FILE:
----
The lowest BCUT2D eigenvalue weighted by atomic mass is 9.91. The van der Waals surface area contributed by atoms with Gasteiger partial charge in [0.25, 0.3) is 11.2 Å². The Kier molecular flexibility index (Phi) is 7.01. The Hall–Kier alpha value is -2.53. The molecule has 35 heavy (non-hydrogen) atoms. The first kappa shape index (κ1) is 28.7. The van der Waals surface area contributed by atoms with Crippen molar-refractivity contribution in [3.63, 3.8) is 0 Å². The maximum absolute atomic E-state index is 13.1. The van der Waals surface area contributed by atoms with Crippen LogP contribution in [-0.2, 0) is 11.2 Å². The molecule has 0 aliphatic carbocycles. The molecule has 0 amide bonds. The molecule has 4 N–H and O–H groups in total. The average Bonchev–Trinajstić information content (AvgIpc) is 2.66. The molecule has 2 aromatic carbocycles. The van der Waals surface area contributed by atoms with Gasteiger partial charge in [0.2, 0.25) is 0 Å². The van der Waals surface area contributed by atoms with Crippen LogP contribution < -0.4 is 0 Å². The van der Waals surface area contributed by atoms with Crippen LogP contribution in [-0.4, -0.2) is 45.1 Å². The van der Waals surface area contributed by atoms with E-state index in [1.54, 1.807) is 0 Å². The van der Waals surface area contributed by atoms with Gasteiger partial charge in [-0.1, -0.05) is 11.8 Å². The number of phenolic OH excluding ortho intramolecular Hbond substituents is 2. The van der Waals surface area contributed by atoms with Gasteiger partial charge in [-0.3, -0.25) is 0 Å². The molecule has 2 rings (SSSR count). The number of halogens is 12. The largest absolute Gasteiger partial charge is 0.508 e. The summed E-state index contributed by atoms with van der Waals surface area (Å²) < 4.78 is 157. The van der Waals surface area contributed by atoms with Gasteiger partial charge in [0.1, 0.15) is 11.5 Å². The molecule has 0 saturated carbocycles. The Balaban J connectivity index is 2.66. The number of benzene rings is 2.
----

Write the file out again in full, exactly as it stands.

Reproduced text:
The lowest BCUT2D eigenvalue weighted by atomic mass is 9.91. The van der Waals surface area contributed by atoms with Gasteiger partial charge in [0.25, 0.3) is 11.2 Å². The Kier molecular flexibility index (Phi) is 7.01. The Hall–Kier alpha value is -2.53. The molecule has 35 heavy (non-hydrogen) atoms. The first kappa shape index (κ1) is 28.7. The van der Waals surface area contributed by atoms with Crippen molar-refractivity contribution in [3.63, 3.8) is 0 Å². The maximum absolute atomic E-state index is 13.1. The van der Waals surface area contributed by atoms with Crippen LogP contribution in [-0.2, 0) is 11.2 Å². The molecule has 0 aliphatic carbocycles. The molecule has 0 amide bonds. The molecule has 4 N–H and O–H groups in total. The average Bonchev–Trinajstić information content (AvgIpc) is 2.66. The molecule has 2 aromatic carbocycles. The van der Waals surface area contributed by atoms with Gasteiger partial charge in [0.2, 0.25) is 0 Å². The van der Waals surface area contributed by atoms with Crippen LogP contribution < -0.4 is 0 Å². The van der Waals surface area contributed by atoms with Crippen LogP contribution in [-0.4, -0.2) is 45.1 Å². The van der Waals surface area contributed by atoms with E-state index in [1.54, 1.807) is 0 Å². The van der Waals surface area contributed by atoms with Gasteiger partial charge in [-0.1, -0.05) is 11.8 Å². The number of phenolic OH excluding ortho intramolecular Hbond substituents is 2. The van der Waals surface area contributed by atoms with Gasteiger partial charge in [-0.3, -0.25) is 0 Å². The molecule has 2 rings (SSSR count). The number of halogens is 12. The largest absolute Gasteiger partial charge is 0.508 e. The summed E-state index contributed by atoms with van der Waals surface area (Å²) < 4.78 is 157. The van der Waals surface area contributed by atoms with Gasteiger partial charge in [0.1, 0.15) is 11.5 Å². The molecule has 0 saturated carbocycles. The Balaban J connectivity index is 2.66. The number of benzene rings is 2.